Light (or White)

Some like it some not… High Key photography. For me it is a way to express myself and a way to bend the light by overexposing.

High key photography uses unnaturally bright lighting to blow out most or all harsh shadows in an image. High key methods were originally developed as a solution to screens that couldn’t properly display high contrast ratios, but has developed into more of a stylistic choice.

High key images usually convey a positive or upbeat tone. This method is perfect for a subject that is funny, lighthearted or beautiful. Or simply a subject you want to seperate from it’s background. You see high key used regularly for wildlife photography, flowers and other subjects that are relatively light colored in nature. Another area perfect for high key is product photography. Practically speaking, the bright nature of the photo really highlights the product and can make for some great attention-grabbing contrast. Psychologically speaking, a product shown on white tends to suggest that it is high quality or upscale in nature.The opposite of high key is of course low key. Instead of eliminating shadows as in high key photography, low key photograps utilize dark scenes and heavy contrast to convey a sense of drama or foreboding as can be seen in the “Dark” section in my portfolio.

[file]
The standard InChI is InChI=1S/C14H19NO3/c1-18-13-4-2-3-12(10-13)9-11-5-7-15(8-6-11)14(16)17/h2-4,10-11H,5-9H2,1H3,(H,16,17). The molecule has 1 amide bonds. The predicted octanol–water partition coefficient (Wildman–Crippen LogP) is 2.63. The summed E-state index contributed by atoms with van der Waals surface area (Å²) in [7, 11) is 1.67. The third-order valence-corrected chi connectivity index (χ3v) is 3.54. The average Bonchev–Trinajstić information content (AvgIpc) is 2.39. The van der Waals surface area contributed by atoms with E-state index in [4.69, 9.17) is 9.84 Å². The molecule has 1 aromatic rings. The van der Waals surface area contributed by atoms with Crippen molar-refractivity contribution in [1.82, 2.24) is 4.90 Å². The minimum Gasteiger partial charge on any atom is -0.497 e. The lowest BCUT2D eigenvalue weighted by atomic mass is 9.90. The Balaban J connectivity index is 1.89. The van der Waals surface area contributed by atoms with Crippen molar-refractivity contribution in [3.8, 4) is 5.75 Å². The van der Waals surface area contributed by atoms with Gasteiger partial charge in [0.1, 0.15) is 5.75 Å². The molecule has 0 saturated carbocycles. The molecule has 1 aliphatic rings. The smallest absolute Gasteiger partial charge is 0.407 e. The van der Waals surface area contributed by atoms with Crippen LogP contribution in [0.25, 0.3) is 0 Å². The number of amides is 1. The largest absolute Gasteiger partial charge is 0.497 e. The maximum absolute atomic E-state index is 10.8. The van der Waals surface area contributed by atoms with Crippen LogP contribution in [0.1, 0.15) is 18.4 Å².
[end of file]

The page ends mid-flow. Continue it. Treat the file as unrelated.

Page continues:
High key photography seeks to eliminate harsh shadows and create a bright environment. It is generally used to convey an upbeat, funny or beautiful subject but can be manipulated to communicate a number of moods and concepts.

If you want to shoot high key indoors, it’s best to have some studio lighting available, preferably 3-4 flashes: two on your subject, two on the backdrop. Also, make sure your camera’s settings are optimized to let in lots of light. Make sure there’s enough to brighten the scene considerably without blowing out the subject. For outdoors high key photography one needs to overexpose significantly (at around 2-4 full stops) in order to brighten up your natural subject and blow out the sky or background.

To create a solid white background, you need to completely overexpose your background without overexposing your subject. That means you’ll need much more light on your background than on your foreground subject; about 16 times more light (or four stops of light).

High key photography is challenging because it requires you to create an intentionally overexposed backgrounds while still properly exposing your subjects. Once you learn how to use exposure compensation and light your background, you’ll be able to create perfect white backgrounds when the situatiion calls for it. To learn more about high key photography please contact me for more infromation.

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